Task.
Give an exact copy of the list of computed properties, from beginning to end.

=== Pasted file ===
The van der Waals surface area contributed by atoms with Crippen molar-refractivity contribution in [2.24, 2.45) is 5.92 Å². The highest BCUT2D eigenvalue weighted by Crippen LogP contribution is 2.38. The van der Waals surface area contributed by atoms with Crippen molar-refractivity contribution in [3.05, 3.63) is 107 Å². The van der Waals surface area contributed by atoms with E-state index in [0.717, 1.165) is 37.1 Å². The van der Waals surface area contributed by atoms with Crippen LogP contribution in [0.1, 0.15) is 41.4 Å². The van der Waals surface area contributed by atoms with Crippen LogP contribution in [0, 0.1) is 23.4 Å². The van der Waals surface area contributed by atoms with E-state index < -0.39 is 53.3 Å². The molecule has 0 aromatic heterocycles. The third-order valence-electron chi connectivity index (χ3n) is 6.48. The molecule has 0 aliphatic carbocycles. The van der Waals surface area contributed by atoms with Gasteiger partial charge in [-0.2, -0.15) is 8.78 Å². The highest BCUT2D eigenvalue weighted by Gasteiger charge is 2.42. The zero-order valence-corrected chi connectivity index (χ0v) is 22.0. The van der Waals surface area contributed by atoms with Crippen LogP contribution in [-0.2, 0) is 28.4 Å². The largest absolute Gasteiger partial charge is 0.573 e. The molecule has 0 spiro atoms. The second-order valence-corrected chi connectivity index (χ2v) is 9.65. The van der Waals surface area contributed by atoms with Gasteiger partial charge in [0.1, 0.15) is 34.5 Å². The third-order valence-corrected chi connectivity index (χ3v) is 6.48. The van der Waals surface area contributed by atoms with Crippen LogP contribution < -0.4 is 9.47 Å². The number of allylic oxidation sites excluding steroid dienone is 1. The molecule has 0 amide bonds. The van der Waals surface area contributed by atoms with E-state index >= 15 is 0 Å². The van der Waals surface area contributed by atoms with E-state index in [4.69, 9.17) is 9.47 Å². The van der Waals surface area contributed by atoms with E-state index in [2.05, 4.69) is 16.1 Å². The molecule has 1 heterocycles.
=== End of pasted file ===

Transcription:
The van der Waals surface area contributed by atoms with Crippen molar-refractivity contribution in [2.24, 2.45) is 5.92 Å². The highest BCUT2D eigenvalue weighted by Crippen LogP contribution is 2.38. The van der Waals surface area contributed by atoms with Crippen molar-refractivity contribution in [3.05, 3.63) is 107 Å². The van der Waals surface area contributed by atoms with E-state index in [0.717, 1.165) is 37.1 Å². The van der Waals surface area contributed by atoms with Crippen LogP contribution in [0.1, 0.15) is 41.4 Å². The van der Waals surface area contributed by atoms with Crippen LogP contribution in [0, 0.1) is 23.4 Å². The van der Waals surface area contributed by atoms with E-state index < -0.39 is 53.3 Å². The molecule has 0 aromatic heterocycles. The third-order valence-electron chi connectivity index (χ3n) is 6.48. The molecule has 0 aliphatic carbocycles. The van der Waals surface area contributed by atoms with Gasteiger partial charge in [-0.2, -0.15) is 8.78 Å². The highest BCUT2D eigenvalue weighted by Gasteiger charge is 2.42. The zero-order valence-corrected chi connectivity index (χ0v) is 22.0. The van der Waals surface area contributed by atoms with Crippen LogP contribution in [-0.2, 0) is 28.4 Å². The largest absolute Gasteiger partial charge is 0.573 e. The molecule has 0 spiro atoms. The second-order valence-corrected chi connectivity index (χ2v) is 9.65. The van der Waals surface area contributed by atoms with Gasteiger partial charge in [0.1, 0.15) is 34.5 Å². The third-order valence-corrected chi connectivity index (χ3v) is 6.48. The van der Waals surface area contributed by atoms with Crippen LogP contribution < -0.4 is 9.47 Å². The number of allylic oxidation sites excluding steroid dienone is 1. The molecule has 0 amide bonds. The van der Waals surface area contributed by atoms with E-state index >= 15 is 0 Å². The van der Waals surface area contributed by atoms with E-state index in [4.69, 9.17) is 9.47 Å². The van der Waals surface area contributed by atoms with E-state index in [2.05, 4.69) is 16.1 Å². The molecule has 1 heterocycles.